The Empathetic Turn: The Relationship of Empathy to the Utopian Impulse
In the Empathetic Civilization, Jeremy Rifkin makes the bold claim that “the [e]mpathetic consciousness would be strangely out of place in either heaven or utopia.”1 Interestingly, he levels this assertion in the midst of an impressive analysis of the primacy of empathy in human life and contends that when we empathize, we employ a capacity for which we are genetically soft-wired.2 “A world without empathy,” he writes, “is alien to the very notion of what a human being is.”3 One could reasonably infer from the entirety of his argument that the utopian impulse-the propensity to strive to better the world as one knows it, in the ways that one knows-is predicated on empathy. Nevertheless, at certain junctures, Rifkin explicitly discourages readers from drawing such a conclusion, especially in a chapter that explores the attitudes and events leading up to the Industrial Revolution. In this section, he specifically refers to a “utopian vision.”4 He mentions both a “material utopia”5 situated in the temporal world as well as an abstract, idyllic site free of woes, outside of time. In these sections, he pronounces empathy and utopia to be antithetical.6 “Empathy,” he maintains, “does not exist in utopian worlds, where suffering and death are eliminated.”7 In Rifkin’s view, utopia is an otherworldly place-edenic-certainly, where pain is atavistic and death vanquished, a place inhospitable to change, static in ideology, and limited in practice. Any deviation might tip the delicate balance, opening Eden, anew, to angst, contempt, and misery. But in the historical and imaginary utopian spaces I study with my students, whether it be Plymouth Colony or the Twin Oaks Community, the conceptual city of the Republic, the mystical Herland, or the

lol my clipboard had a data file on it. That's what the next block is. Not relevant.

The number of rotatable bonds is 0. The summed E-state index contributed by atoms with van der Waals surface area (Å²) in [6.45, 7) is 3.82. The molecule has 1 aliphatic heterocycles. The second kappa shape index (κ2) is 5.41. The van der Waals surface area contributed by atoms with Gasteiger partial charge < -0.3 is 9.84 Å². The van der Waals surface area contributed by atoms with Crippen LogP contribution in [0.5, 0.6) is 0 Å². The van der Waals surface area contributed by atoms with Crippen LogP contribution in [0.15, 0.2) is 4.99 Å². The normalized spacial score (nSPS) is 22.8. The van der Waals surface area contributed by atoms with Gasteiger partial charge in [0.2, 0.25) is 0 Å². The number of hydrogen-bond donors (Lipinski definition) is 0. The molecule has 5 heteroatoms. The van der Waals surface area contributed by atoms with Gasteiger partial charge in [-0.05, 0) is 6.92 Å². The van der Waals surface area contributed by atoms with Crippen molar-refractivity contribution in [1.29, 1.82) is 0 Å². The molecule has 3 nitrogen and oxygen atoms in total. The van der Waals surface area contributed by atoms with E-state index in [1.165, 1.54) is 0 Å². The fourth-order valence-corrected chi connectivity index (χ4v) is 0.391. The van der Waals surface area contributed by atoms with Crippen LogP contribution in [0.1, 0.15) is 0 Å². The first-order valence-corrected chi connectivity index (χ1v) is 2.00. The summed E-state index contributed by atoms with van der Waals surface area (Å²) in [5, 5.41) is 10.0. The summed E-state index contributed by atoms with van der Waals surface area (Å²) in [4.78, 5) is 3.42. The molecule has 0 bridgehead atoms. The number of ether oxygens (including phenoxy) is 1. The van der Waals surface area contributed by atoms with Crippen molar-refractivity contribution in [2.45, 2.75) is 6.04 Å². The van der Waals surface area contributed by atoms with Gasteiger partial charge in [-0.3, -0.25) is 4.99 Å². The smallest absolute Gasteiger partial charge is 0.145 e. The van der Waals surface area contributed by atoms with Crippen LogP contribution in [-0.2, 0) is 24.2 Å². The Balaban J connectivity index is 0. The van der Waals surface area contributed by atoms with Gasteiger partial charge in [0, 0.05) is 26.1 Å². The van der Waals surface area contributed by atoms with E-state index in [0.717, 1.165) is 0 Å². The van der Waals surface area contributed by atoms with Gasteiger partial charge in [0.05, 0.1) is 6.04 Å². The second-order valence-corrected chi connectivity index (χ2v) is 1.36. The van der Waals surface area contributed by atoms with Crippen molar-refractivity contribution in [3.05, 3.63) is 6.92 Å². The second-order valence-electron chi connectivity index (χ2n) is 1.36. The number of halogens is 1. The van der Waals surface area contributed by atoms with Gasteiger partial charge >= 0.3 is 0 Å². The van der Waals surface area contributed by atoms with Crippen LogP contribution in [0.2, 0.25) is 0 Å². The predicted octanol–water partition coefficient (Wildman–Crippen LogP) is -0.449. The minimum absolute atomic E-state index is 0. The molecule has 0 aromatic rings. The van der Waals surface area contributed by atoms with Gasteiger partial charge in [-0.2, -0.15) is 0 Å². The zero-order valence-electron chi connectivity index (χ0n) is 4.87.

pastoral but practical Walden Two, the potential for suffering and the reality of mortality are very much on the minds of the individuals who populate them, the fear of which often impels the inhabitants to pursue and sustain communitarian practices to lesson pain and stave off death.